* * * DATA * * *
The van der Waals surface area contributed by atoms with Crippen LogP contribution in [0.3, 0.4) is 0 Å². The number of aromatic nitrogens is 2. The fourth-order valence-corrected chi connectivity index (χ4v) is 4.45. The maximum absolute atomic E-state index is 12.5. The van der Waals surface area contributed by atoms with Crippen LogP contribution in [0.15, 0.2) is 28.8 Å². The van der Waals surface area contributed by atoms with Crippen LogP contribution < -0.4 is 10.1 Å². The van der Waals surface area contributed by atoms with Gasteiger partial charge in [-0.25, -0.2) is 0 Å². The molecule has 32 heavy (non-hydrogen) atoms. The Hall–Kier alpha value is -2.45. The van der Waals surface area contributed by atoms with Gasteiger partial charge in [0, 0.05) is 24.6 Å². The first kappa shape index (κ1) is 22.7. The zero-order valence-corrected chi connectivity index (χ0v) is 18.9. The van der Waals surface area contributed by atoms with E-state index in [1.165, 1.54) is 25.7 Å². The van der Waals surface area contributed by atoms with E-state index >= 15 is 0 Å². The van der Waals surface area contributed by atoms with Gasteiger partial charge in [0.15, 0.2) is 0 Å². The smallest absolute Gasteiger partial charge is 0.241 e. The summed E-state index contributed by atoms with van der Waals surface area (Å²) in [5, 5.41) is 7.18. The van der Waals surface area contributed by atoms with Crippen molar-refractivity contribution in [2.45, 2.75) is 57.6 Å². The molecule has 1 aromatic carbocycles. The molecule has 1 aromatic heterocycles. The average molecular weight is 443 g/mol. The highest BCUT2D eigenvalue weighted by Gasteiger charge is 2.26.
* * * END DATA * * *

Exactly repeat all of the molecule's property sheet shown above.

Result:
The van der Waals surface area contributed by atoms with Crippen LogP contribution in [0.3, 0.4) is 0 Å². The number of aromatic nitrogens is 2. The fourth-order valence-corrected chi connectivity index (χ4v) is 4.45. The maximum absolute atomic E-state index is 12.5. The van der Waals surface area contributed by atoms with Crippen LogP contribution in [0.15, 0.2) is 28.8 Å². The van der Waals surface area contributed by atoms with Crippen LogP contribution < -0.4 is 10.1 Å². The van der Waals surface area contributed by atoms with Gasteiger partial charge in [-0.25, -0.2) is 0 Å². The molecule has 32 heavy (non-hydrogen) atoms. The Hall–Kier alpha value is -2.45. The van der Waals surface area contributed by atoms with Gasteiger partial charge in [0, 0.05) is 24.6 Å². The first kappa shape index (κ1) is 22.7. The zero-order valence-corrected chi connectivity index (χ0v) is 18.9. The van der Waals surface area contributed by atoms with E-state index in [1.165, 1.54) is 25.7 Å². The van der Waals surface area contributed by atoms with E-state index >= 15 is 0 Å². The van der Waals surface area contributed by atoms with Gasteiger partial charge in [0.15, 0.2) is 0 Å². The smallest absolute Gasteiger partial charge is 0.241 e. The summed E-state index contributed by atoms with van der Waals surface area (Å²) in [5, 5.41) is 7.18. The van der Waals surface area contributed by atoms with Crippen molar-refractivity contribution in [2.45, 2.75) is 57.6 Å². The molecule has 1 aromatic carbocycles. The molecule has 1 aromatic heterocycles. The average molecular weight is 443 g/mol. The highest BCUT2D eigenvalue weighted by Gasteiger charge is 2.26.